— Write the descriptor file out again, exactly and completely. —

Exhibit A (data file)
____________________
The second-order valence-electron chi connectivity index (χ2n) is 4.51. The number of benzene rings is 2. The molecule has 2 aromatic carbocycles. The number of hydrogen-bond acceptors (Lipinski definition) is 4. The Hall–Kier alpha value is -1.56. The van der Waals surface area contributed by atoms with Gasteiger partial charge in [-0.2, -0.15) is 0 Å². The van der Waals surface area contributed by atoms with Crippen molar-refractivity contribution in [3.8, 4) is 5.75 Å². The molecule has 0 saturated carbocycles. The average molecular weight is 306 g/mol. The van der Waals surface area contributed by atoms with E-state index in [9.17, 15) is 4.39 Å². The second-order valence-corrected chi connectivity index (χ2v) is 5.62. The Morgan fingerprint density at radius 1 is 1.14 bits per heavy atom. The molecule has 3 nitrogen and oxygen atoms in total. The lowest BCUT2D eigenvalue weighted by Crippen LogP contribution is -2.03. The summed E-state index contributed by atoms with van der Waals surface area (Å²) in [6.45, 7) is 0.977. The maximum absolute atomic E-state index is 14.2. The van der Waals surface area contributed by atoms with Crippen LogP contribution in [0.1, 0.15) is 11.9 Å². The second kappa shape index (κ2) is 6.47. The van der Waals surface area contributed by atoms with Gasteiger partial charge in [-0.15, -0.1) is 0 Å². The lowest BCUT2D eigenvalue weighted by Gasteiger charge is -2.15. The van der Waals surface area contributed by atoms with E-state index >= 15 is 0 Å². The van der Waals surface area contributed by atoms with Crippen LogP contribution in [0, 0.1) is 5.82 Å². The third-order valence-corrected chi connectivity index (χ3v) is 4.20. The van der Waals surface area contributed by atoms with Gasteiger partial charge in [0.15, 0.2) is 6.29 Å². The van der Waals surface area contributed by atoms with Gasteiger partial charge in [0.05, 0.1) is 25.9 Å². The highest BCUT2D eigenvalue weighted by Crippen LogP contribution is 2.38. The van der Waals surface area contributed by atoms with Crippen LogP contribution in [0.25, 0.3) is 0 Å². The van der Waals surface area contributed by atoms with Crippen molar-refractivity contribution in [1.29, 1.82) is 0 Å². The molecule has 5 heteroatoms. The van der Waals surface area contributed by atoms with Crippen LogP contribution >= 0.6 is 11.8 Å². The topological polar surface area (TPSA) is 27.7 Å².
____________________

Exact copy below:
The second-order valence-electron chi connectivity index (χ2n) is 4.51. The number of benzene rings is 2. The molecule has 2 aromatic carbocycles. The number of hydrogen-bond acceptors (Lipinski definition) is 4. The Hall–Kier alpha value is -1.56. The van der Waals surface area contributed by atoms with Gasteiger partial charge in [-0.2, -0.15) is 0 Å². The van der Waals surface area contributed by atoms with Crippen molar-refractivity contribution in [3.8, 4) is 5.75 Å². The molecule has 0 saturated carbocycles. The average molecular weight is 306 g/mol. The van der Waals surface area contributed by atoms with E-state index in [9.17, 15) is 4.39 Å². The second-order valence-corrected chi connectivity index (χ2v) is 5.62. The Morgan fingerprint density at radius 1 is 1.14 bits per heavy atom. The molecule has 3 nitrogen and oxygen atoms in total. The lowest BCUT2D eigenvalue weighted by Crippen LogP contribution is -2.03. The summed E-state index contributed by atoms with van der Waals surface area (Å²) in [6.45, 7) is 0.977. The maximum absolute atomic E-state index is 14.2. The van der Waals surface area contributed by atoms with Crippen LogP contribution in [0.1, 0.15) is 11.9 Å². The second kappa shape index (κ2) is 6.47. The van der Waals surface area contributed by atoms with Gasteiger partial charge in [-0.15, -0.1) is 0 Å². The lowest BCUT2D eigenvalue weighted by Gasteiger charge is -2.15. The van der Waals surface area contributed by atoms with E-state index >= 15 is 0 Å². The van der Waals surface area contributed by atoms with Crippen LogP contribution in [0, 0.1) is 5.82 Å². The third-order valence-corrected chi connectivity index (χ3v) is 4.20. The van der Waals surface area contributed by atoms with Gasteiger partial charge in [0.15, 0.2) is 6.29 Å². The van der Waals surface area contributed by atoms with Gasteiger partial charge in [0.05, 0.1) is 25.9 Å². The highest BCUT2D eigenvalue weighted by Crippen LogP contribution is 2.38. The van der Waals surface area contributed by atoms with Crippen LogP contribution in [0.25, 0.3) is 0 Å². The van der Waals surface area contributed by atoms with Crippen molar-refractivity contribution in [1.29, 1.82) is 0 Å². The molecule has 5 heteroatoms. The van der Waals surface area contributed by atoms with Crippen LogP contribution >= 0.6 is 11.8 Å². The topological polar surface area (TPSA) is 27.7 Å².